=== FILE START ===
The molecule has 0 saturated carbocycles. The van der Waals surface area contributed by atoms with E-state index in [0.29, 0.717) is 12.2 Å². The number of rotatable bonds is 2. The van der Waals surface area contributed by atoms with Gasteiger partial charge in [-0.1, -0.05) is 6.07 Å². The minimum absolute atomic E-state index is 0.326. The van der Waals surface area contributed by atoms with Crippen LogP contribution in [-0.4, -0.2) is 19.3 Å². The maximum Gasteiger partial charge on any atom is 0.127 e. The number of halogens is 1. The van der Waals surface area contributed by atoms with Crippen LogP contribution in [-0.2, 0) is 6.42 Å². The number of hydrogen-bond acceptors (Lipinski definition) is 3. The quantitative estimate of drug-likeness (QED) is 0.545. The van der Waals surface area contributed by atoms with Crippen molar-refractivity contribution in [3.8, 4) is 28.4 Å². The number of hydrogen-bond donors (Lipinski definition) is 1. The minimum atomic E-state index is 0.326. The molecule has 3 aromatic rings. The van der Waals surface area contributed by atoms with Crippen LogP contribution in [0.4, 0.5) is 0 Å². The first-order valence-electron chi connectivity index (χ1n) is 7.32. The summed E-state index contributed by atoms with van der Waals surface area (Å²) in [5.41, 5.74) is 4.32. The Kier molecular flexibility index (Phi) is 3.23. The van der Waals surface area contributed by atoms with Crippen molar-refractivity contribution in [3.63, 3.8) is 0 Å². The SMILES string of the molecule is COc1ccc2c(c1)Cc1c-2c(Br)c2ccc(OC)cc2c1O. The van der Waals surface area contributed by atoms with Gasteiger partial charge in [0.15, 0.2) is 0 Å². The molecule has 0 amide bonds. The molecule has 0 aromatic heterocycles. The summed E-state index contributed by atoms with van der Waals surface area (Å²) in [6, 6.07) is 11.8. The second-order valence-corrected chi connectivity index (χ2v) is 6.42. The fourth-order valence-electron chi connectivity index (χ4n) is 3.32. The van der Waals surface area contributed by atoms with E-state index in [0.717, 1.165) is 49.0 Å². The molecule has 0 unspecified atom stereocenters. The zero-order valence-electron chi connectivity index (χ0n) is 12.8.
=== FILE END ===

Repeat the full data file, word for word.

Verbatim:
The molecule has 0 saturated carbocycles. The van der Waals surface area contributed by atoms with E-state index in [0.29, 0.717) is 12.2 Å². The number of rotatable bonds is 2. The van der Waals surface area contributed by atoms with Gasteiger partial charge in [-0.1, -0.05) is 6.07 Å². The minimum absolute atomic E-state index is 0.326. The van der Waals surface area contributed by atoms with Crippen LogP contribution in [-0.4, -0.2) is 19.3 Å². The maximum Gasteiger partial charge on any atom is 0.127 e. The number of halogens is 1. The van der Waals surface area contributed by atoms with Crippen LogP contribution in [-0.2, 0) is 6.42 Å². The number of hydrogen-bond acceptors (Lipinski definition) is 3. The quantitative estimate of drug-likeness (QED) is 0.545. The van der Waals surface area contributed by atoms with Crippen molar-refractivity contribution in [3.8, 4) is 28.4 Å². The number of hydrogen-bond donors (Lipinski definition) is 1. The minimum atomic E-state index is 0.326. The molecule has 3 aromatic rings. The van der Waals surface area contributed by atoms with Crippen LogP contribution in [0.4, 0.5) is 0 Å². The first-order valence-electron chi connectivity index (χ1n) is 7.32. The summed E-state index contributed by atoms with van der Waals surface area (Å²) in [5.41, 5.74) is 4.32. The Kier molecular flexibility index (Phi) is 3.23. The van der Waals surface area contributed by atoms with Crippen molar-refractivity contribution in [3.63, 3.8) is 0 Å². The SMILES string of the molecule is COc1ccc2c(c1)Cc1c-2c(Br)c2ccc(OC)cc2c1O. The van der Waals surface area contributed by atoms with Gasteiger partial charge in [0.15, 0.2) is 0 Å². The molecule has 0 amide bonds. The molecule has 0 aromatic heterocycles. The summed E-state index contributed by atoms with van der Waals surface area (Å²) in [6, 6.07) is 11.8. The second-order valence-corrected chi connectivity index (χ2v) is 6.42. The fourth-order valence-electron chi connectivity index (χ4n) is 3.32. The van der Waals surface area contributed by atoms with E-state index in [0.717, 1.165) is 49.0 Å². The molecule has 0 unspecified atom stereocenters. The zero-order valence-electron chi connectivity index (χ0n) is 12.8.